- The main focus today is the US jobs data
- The Bank of England may have stolen any thunder from the today’s UK service and composite PMI
- Chinese markets re-opened from the Lunar New Year holiday; Caixin reported its manufacturing PMI at a disappointing 51.0
- Russia’s central bank kept rates steady at 10%, as expected; Colombia’s central bank releases its quarterly inflation report
The dollar is broadly firmer against the majors. The Loonie and Nokkie are outperforming, while sterling and Stockie are underperforming. EM currencies are mostly softer. PLN and CNY are outperforming, while HUF and ZAR are underperforming. MSCI Asia Pacific was down 0.2%, with the Nikkei flat. MSCI EM is flat, with China markets reopening from the Lunar New Year holiday and falling 0.7%. Euro Stoxx 600 is up 0.5% near midday, while S&P futures are pointing to a lower open. The 10-year UST yield is up 1 bp at 2.49%. Commodity prices are mixed, with oil up 0.5%, copper down 1.1%, and gold down 0.2%.
Ahead of the weekend, there are two series of economic reports. The first are Europe’s service PMI reports and the second is the US employment report. Neither report is likely to alter views significantly, but the latter has greater potential to move the market.
Although there is not always a good month-to-month match between the ADP estimate and the BLS private sector non-farm payroll report, the large upside surprise in the former appears to reduce the risk of a downside surprise in the latter. The median forecast in the Bloomberg survey is for a 175k increase in private sector employment (180k overall) up from 144k in December (156k overall). Our bias is toward a slightly greater job growth than the median. The revisions to back months may attract more attention than usual as benchmark revisions are announced with the January figures.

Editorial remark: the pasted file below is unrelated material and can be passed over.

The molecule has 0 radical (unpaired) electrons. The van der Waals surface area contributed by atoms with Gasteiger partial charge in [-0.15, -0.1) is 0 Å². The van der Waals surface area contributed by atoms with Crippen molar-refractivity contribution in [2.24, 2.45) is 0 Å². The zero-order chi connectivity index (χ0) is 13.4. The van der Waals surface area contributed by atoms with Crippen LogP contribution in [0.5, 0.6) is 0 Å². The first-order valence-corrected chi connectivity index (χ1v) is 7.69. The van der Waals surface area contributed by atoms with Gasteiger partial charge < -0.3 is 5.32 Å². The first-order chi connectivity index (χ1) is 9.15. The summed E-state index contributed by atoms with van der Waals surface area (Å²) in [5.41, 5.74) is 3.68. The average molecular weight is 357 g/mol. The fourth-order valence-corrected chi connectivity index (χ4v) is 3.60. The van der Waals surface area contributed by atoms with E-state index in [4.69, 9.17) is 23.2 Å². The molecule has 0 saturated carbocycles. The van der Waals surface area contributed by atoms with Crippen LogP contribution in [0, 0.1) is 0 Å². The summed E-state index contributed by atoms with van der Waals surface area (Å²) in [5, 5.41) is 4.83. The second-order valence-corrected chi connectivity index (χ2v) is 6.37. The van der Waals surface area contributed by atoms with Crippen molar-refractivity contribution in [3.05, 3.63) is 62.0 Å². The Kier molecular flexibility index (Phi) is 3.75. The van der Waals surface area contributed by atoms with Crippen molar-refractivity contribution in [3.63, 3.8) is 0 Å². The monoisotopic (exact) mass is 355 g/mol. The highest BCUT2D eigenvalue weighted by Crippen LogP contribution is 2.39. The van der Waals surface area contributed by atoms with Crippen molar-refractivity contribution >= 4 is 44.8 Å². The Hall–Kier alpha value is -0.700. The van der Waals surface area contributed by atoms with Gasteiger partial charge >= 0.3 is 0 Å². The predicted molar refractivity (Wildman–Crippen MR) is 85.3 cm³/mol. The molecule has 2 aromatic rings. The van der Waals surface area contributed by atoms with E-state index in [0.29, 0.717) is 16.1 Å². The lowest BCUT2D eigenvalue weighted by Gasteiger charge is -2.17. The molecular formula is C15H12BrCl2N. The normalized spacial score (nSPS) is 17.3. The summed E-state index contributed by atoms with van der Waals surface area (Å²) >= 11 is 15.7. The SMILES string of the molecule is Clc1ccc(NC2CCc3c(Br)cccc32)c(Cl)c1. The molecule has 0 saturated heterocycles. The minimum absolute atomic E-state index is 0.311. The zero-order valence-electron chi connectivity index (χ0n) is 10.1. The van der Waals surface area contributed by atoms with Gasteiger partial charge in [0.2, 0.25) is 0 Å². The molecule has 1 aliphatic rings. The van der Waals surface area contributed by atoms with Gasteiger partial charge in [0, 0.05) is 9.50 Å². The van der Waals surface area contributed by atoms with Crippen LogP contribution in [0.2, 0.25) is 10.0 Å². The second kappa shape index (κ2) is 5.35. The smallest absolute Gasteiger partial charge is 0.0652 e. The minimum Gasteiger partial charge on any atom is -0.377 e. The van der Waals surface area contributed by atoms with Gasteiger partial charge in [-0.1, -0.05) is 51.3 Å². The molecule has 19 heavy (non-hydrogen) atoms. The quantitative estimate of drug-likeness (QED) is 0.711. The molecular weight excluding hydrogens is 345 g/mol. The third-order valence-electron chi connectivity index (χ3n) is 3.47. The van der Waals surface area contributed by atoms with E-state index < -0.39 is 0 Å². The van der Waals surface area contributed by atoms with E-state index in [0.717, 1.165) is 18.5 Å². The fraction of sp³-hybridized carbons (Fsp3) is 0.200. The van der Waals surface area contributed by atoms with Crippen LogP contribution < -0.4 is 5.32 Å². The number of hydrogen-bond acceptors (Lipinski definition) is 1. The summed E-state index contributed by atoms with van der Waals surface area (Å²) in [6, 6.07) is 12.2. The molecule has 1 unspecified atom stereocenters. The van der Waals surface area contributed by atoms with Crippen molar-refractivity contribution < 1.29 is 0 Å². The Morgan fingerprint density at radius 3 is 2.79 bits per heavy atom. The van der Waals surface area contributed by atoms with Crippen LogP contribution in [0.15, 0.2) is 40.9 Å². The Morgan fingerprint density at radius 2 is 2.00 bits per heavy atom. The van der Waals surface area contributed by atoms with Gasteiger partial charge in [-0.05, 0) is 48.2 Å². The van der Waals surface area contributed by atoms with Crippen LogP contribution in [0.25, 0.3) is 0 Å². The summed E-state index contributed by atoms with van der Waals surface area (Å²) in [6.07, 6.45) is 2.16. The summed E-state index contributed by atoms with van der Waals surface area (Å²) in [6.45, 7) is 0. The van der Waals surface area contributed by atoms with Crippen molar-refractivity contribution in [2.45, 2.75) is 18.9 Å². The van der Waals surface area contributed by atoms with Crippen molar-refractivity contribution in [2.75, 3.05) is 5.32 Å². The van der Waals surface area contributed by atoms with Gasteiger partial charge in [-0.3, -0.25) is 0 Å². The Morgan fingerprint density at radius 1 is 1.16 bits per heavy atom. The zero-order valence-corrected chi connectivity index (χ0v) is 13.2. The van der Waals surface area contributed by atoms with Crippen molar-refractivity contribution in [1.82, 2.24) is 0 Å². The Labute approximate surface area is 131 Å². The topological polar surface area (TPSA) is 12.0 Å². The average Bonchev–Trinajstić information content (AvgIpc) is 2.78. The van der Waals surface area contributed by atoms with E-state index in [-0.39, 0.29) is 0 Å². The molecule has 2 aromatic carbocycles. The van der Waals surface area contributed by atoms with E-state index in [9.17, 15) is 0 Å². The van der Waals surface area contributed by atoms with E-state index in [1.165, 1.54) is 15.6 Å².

Given the current context, average hourly earnings may be of greater interest than the headline figures. Nearly 40% of the states and several cities increased the minimum wage at the start of the year. This gives a little upside risk to the 0.3% increase in average hourly wages that the median forecasts. In December, a 0.4% increase was reported for a 2.9% year-over-year rate. In the last two years, minimum wages were also lifted at the start of the year in many states. In January 2015, average hourly earnings rose 0.6%, and in January 2016, they rose by 0.5%.